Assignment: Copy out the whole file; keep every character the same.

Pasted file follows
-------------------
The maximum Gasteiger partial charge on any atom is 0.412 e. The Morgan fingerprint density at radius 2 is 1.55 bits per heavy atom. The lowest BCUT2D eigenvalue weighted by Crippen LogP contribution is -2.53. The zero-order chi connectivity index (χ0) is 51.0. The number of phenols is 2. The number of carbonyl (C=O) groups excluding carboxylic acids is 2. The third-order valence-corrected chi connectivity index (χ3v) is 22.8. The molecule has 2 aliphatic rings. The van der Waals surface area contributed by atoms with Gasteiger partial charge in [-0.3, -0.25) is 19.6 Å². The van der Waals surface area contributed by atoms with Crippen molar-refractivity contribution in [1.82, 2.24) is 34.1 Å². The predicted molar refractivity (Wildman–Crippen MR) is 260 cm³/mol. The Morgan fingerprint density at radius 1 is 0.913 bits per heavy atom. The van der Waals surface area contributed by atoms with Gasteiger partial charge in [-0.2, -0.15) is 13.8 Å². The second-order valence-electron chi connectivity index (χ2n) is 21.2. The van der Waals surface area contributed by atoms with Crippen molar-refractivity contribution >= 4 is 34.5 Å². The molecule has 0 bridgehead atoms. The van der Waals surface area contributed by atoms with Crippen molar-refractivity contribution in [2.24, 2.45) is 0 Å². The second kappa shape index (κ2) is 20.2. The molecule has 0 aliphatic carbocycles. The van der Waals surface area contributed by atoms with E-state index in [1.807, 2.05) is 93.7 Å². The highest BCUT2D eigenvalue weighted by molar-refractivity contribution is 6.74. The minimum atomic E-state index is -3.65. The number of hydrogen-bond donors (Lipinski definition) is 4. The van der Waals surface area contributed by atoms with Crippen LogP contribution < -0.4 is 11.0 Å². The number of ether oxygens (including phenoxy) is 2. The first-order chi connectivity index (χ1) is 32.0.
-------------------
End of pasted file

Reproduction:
The maximum Gasteiger partial charge on any atom is 0.412 e. The Morgan fingerprint density at radius 2 is 1.55 bits per heavy atom. The lowest BCUT2D eigenvalue weighted by Crippen LogP contribution is -2.53. The zero-order chi connectivity index (χ0) is 51.0. The number of phenols is 2. The number of carbonyl (C=O) groups excluding carboxylic acids is 2. The third-order valence-corrected chi connectivity index (χ3v) is 22.8. The molecule has 2 aliphatic rings. The van der Waals surface area contributed by atoms with Gasteiger partial charge in [-0.3, -0.25) is 19.6 Å². The van der Waals surface area contributed by atoms with Crippen molar-refractivity contribution in [1.82, 2.24) is 34.1 Å². The predicted molar refractivity (Wildman–Crippen MR) is 260 cm³/mol. The Morgan fingerprint density at radius 1 is 0.913 bits per heavy atom. The van der Waals surface area contributed by atoms with Gasteiger partial charge in [-0.2, -0.15) is 13.8 Å². The second-order valence-electron chi connectivity index (χ2n) is 21.2. The van der Waals surface area contributed by atoms with Crippen molar-refractivity contribution >= 4 is 34.5 Å². The molecule has 0 bridgehead atoms. The van der Waals surface area contributed by atoms with Crippen molar-refractivity contribution in [2.24, 2.45) is 0 Å². The second kappa shape index (κ2) is 20.2. The molecule has 0 aliphatic carbocycles. The van der Waals surface area contributed by atoms with E-state index in [1.807, 2.05) is 93.7 Å². The highest BCUT2D eigenvalue weighted by molar-refractivity contribution is 6.74. The minimum atomic E-state index is -3.65. The number of hydrogen-bond donors (Lipinski definition) is 4. The van der Waals surface area contributed by atoms with Crippen LogP contribution < -0.4 is 11.0 Å². The number of ether oxygens (including phenoxy) is 2. The first-order chi connectivity index (χ1) is 32.0.